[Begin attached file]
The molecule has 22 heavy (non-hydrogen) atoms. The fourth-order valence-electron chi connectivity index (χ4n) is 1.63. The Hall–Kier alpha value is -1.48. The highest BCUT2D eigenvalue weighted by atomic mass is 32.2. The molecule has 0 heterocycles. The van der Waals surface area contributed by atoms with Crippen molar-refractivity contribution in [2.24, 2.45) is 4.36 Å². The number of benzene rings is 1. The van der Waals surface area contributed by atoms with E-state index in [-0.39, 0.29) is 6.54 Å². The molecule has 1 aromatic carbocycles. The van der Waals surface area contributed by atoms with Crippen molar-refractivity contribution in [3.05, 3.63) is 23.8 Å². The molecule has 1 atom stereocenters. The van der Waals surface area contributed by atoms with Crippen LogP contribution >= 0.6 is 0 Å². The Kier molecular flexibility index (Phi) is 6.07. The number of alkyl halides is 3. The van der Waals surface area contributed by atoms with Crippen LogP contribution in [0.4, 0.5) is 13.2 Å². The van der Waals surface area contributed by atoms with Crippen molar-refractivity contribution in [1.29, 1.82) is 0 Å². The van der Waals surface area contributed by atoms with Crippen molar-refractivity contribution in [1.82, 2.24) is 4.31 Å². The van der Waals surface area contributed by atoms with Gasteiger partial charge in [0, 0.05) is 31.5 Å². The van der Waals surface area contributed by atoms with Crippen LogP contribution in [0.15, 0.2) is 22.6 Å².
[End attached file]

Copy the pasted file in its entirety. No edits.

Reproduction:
The molecule has 22 heavy (non-hydrogen) atoms. The fourth-order valence-electron chi connectivity index (χ4n) is 1.63. The Hall–Kier alpha value is -1.48. The highest BCUT2D eigenvalue weighted by atomic mass is 32.2. The molecule has 0 heterocycles. The van der Waals surface area contributed by atoms with Crippen molar-refractivity contribution in [2.24, 2.45) is 4.36 Å². The number of benzene rings is 1. The van der Waals surface area contributed by atoms with E-state index in [-0.39, 0.29) is 6.54 Å². The molecule has 1 aromatic carbocycles. The van der Waals surface area contributed by atoms with Crippen molar-refractivity contribution in [3.05, 3.63) is 23.8 Å². The molecule has 1 atom stereocenters. The van der Waals surface area contributed by atoms with Crippen LogP contribution >= 0.6 is 0 Å². The Kier molecular flexibility index (Phi) is 6.07. The number of alkyl halides is 3. The van der Waals surface area contributed by atoms with Crippen LogP contribution in [0.4, 0.5) is 13.2 Å². The van der Waals surface area contributed by atoms with Crippen molar-refractivity contribution in [1.29, 1.82) is 0 Å². The van der Waals surface area contributed by atoms with Crippen molar-refractivity contribution in [1.82, 2.24) is 4.31 Å². The van der Waals surface area contributed by atoms with Gasteiger partial charge in [0, 0.05) is 31.5 Å². The van der Waals surface area contributed by atoms with Crippen LogP contribution in [0.15, 0.2) is 22.6 Å².